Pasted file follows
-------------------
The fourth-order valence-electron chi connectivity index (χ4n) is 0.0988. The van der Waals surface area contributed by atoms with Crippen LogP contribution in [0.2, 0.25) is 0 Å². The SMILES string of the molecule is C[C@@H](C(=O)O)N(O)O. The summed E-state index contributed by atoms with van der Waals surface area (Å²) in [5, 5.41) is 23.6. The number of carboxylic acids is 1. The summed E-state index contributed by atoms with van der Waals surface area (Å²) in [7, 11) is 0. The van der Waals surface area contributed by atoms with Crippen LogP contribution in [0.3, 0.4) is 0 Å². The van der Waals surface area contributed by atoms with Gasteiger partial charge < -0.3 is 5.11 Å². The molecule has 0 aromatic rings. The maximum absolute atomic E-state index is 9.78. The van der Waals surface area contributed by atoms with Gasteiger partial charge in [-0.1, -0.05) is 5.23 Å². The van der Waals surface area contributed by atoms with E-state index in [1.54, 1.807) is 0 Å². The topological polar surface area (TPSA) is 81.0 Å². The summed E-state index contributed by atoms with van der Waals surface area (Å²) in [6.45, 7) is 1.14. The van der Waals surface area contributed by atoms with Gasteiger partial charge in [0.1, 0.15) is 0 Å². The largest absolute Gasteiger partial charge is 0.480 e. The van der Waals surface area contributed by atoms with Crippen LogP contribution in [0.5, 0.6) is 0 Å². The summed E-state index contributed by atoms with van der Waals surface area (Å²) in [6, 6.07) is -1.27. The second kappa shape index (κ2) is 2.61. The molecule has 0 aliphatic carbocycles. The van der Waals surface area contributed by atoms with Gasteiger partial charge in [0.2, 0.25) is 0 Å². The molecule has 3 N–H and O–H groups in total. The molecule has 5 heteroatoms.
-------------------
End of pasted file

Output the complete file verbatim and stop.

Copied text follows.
The fourth-order valence-electron chi connectivity index (χ4n) is 0.0988. The van der Waals surface area contributed by atoms with Crippen LogP contribution in [0.2, 0.25) is 0 Å². The SMILES string of the molecule is C[C@@H](C(=O)O)N(O)O. The summed E-state index contributed by atoms with van der Waals surface area (Å²) in [5, 5.41) is 23.6. The number of carboxylic acids is 1. The summed E-state index contributed by atoms with van der Waals surface area (Å²) in [7, 11) is 0. The van der Waals surface area contributed by atoms with Crippen LogP contribution in [0.3, 0.4) is 0 Å². The van der Waals surface area contributed by atoms with Gasteiger partial charge < -0.3 is 5.11 Å². The molecule has 0 aromatic rings. The maximum absolute atomic E-state index is 9.78. The van der Waals surface area contributed by atoms with Gasteiger partial charge in [-0.1, -0.05) is 5.23 Å². The van der Waals surface area contributed by atoms with E-state index in [1.54, 1.807) is 0 Å². The topological polar surface area (TPSA) is 81.0 Å². The summed E-state index contributed by atoms with van der Waals surface area (Å²) in [6.45, 7) is 1.14. The van der Waals surface area contributed by atoms with Gasteiger partial charge in [0.1, 0.15) is 0 Å². The largest absolute Gasteiger partial charge is 0.480 e. The van der Waals surface area contributed by atoms with Crippen LogP contribution in [0.5, 0.6) is 0 Å². The summed E-state index contributed by atoms with van der Waals surface area (Å²) in [6, 6.07) is -1.27. The second kappa shape index (κ2) is 2.61. The molecule has 0 aliphatic carbocycles. The van der Waals surface area contributed by atoms with Gasteiger partial charge in [0.2, 0.25) is 0 Å². The molecule has 3 N–H and O–H groups in total. The molecule has 5 heteroatoms.